There are countless special places in Tasmania, with its abundant forests, ancient mountains and hidden valleys. But one small plot of land in the hills south of Devonport is unique. 

Known as Appin Hall Children’s Foundation, the land is dedicated to helping kids who’ve been doing it tough. Founded by Ronnie and Maggie Burns, Appin Hall is dedicated to providing care and relief to young people disadvantaged through serious illness, grief, trauma, physical abuse and recovery from treatment. 

“We look after disadvantaged children right across Australia,” explained Ronnie. “Theyre disadvantaged through illness or trauma, and so we find these families via a vast network of social workers, oncologists, community workers, doctors, hospitals and psychologists. We bring these children and their families to our facility for respite and timeout from the ‘system’.”

Once they arrive at Appin Hall, the focus is on providing care and support, while giving children and their families the time and space to recuperate. The Burns’ organise workshops for the kids including taiko drummers, martial arts instructors, snake-handlers, African warriors, cooks and registered builders who are happy to share their skills.

It’s a simple strategy: provide a beautiful location with caring hosts, and give a child an opportunity to heal. It’s proven to be an effective method of assisting the recovery for those who come to Appin Hall. 

Ronnie used the example of four young children who came to stay with their grandmother after their mother was killed. Appin Hall’s response to their deeply traumatic situation was straightforward. “We took them out bike-riding. We played a lot of tennis. We baked cakes with some kids their own age,” Ronnie explained. “They just played and had fun.”

To continue its work, Appin Hall relies on donors and supporters. Coca-Cola Australia Foundation recently provided funding for a program that gives teenage parents and their little ones some precious time together – plus support to be with their children and other parents in a similar position. “We are always amazed to see the changes within a few days of their arrival,” Ronnie said.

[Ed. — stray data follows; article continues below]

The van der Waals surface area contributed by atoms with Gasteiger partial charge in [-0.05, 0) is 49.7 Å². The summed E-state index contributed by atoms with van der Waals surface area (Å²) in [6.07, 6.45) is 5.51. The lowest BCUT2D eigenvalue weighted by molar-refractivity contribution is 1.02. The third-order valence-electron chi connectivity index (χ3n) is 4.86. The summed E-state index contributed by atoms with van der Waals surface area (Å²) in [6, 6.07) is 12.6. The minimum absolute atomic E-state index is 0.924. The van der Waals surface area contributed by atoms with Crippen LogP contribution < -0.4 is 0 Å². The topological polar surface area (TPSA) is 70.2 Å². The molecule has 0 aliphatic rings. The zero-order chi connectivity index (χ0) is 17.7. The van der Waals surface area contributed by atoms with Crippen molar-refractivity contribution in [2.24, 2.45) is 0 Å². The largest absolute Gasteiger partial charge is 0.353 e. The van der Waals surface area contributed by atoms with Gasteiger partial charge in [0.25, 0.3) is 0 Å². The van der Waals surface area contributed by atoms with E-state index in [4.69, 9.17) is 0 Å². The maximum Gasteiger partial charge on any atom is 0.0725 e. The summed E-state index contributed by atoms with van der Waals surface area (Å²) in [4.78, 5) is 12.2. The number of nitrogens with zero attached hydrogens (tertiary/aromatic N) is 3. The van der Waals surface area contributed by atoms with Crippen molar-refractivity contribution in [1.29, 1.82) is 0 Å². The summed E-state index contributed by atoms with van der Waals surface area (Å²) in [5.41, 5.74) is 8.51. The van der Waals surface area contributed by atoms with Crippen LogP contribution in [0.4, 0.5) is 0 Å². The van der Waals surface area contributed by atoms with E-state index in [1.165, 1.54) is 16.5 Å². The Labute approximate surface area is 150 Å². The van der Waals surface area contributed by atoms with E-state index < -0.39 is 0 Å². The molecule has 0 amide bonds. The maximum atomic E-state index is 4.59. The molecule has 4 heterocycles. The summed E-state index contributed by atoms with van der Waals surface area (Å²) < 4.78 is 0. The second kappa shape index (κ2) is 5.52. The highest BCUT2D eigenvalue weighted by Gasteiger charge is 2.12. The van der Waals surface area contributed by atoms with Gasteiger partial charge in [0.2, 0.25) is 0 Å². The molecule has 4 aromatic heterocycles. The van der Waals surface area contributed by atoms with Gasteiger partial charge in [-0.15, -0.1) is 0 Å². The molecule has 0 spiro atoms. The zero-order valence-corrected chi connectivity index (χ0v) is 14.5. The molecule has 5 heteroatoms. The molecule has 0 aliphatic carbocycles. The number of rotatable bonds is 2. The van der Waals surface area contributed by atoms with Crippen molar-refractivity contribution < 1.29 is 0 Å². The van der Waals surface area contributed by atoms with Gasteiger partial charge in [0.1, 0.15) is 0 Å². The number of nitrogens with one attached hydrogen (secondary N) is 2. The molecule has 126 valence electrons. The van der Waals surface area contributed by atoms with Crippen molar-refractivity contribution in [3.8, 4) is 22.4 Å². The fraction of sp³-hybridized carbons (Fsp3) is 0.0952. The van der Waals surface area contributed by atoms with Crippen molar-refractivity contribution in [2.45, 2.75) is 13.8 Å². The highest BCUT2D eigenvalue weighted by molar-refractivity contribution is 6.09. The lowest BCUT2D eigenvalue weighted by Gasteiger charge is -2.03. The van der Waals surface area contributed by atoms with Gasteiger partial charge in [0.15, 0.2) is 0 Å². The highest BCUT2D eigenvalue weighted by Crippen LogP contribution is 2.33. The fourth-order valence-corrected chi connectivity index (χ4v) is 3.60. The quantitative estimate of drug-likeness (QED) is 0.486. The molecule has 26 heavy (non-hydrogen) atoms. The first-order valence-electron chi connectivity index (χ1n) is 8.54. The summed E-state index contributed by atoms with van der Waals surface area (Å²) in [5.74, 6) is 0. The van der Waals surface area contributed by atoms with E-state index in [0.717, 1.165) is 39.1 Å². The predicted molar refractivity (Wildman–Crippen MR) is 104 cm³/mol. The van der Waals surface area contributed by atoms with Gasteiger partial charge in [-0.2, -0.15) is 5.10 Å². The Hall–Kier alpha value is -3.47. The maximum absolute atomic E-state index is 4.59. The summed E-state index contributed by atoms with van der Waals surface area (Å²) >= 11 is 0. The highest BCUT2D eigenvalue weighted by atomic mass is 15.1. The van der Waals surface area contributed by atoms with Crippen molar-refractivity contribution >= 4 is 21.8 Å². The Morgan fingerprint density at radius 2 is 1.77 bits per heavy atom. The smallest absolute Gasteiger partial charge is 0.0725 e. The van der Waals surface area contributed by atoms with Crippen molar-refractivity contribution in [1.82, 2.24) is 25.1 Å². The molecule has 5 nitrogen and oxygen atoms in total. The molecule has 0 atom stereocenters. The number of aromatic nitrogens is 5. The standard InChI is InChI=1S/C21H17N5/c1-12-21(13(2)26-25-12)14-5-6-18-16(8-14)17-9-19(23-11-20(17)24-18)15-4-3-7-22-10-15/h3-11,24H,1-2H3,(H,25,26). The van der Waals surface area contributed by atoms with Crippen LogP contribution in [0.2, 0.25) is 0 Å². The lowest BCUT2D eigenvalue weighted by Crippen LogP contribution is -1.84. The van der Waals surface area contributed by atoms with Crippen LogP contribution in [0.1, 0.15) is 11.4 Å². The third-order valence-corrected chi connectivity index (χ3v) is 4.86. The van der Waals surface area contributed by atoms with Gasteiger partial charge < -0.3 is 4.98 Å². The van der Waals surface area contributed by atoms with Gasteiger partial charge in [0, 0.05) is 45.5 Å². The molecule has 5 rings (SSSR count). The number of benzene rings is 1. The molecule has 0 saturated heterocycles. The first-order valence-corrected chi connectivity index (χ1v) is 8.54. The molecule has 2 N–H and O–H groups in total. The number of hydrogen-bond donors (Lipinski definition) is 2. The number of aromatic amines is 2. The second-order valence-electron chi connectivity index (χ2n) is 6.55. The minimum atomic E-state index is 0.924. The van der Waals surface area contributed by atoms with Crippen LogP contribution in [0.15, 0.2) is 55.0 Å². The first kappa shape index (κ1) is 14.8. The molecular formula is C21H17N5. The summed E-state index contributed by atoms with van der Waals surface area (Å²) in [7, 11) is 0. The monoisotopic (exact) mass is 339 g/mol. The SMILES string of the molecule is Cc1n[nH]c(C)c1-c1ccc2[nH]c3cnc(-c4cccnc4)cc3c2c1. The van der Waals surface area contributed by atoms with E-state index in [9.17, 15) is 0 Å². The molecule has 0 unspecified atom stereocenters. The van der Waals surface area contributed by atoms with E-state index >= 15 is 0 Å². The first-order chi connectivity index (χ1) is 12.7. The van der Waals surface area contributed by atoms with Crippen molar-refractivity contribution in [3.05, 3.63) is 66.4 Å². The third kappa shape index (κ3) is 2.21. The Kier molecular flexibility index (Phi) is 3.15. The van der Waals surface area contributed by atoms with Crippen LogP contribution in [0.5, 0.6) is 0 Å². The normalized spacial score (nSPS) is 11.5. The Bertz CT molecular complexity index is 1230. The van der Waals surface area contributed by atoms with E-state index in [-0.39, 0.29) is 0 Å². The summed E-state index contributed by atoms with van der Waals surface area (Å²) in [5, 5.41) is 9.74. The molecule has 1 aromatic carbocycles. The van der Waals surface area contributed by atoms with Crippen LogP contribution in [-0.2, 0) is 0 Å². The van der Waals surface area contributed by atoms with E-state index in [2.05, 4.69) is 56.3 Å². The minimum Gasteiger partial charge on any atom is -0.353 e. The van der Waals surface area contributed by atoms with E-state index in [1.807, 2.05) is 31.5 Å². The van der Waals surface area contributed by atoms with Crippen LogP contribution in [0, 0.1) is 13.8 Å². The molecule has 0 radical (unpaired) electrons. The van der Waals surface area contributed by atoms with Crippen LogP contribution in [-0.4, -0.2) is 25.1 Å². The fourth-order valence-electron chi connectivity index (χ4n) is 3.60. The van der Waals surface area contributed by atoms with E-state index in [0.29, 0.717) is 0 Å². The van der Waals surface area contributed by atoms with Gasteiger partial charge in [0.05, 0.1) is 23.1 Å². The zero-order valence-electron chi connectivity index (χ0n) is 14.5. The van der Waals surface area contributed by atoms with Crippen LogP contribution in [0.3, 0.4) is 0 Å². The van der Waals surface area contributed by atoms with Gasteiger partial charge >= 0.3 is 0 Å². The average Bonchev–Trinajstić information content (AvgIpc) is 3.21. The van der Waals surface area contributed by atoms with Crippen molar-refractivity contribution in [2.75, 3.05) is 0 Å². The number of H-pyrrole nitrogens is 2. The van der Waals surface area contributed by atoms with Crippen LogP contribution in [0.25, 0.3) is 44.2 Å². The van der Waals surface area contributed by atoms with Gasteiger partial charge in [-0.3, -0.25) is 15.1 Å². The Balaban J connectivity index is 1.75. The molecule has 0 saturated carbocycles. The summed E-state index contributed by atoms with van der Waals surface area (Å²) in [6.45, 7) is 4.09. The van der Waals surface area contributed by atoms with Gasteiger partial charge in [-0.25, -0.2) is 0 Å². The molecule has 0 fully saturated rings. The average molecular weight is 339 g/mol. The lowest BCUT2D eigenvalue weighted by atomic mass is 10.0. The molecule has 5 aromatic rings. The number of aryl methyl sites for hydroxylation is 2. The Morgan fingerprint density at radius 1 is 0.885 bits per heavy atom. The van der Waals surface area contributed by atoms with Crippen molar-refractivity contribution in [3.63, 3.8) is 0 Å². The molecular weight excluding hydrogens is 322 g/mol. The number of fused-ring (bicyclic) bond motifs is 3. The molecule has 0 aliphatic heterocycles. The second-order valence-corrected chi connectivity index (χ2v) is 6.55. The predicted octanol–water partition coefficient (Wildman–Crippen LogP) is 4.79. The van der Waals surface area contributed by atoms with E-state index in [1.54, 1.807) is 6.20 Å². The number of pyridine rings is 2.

“Its a fantastic facility for people just to get a bit hands on, learn some life skills, and it helps them get away,” said John Szabados, region manager with Coca-Cola Amatil, after he’d paid a visit to the site. “The long-term plans they have on the drawing board are absolutely fantastic. Ronnies vision for what they want to achieve is just phenomenal. So hats off to him.”

One of those long term plans is to increase the capacity at Appin Hall by building a French-style village to house visitors across the 13 hectare property. The reason I’m building in a French style is to be able to add elements of fantasy like secret passages,” said Ronnie. “These things stimulate and inspire children’s imagination.”

We just can’t do it on our own. So we go out into the community and the business world, and weve had very generous donors and sponsors,” said Ronnie. “A grant like this one really supports us in being able to do something quite powerful.”

For more information on Appin Hall, including ways you can support the project, visit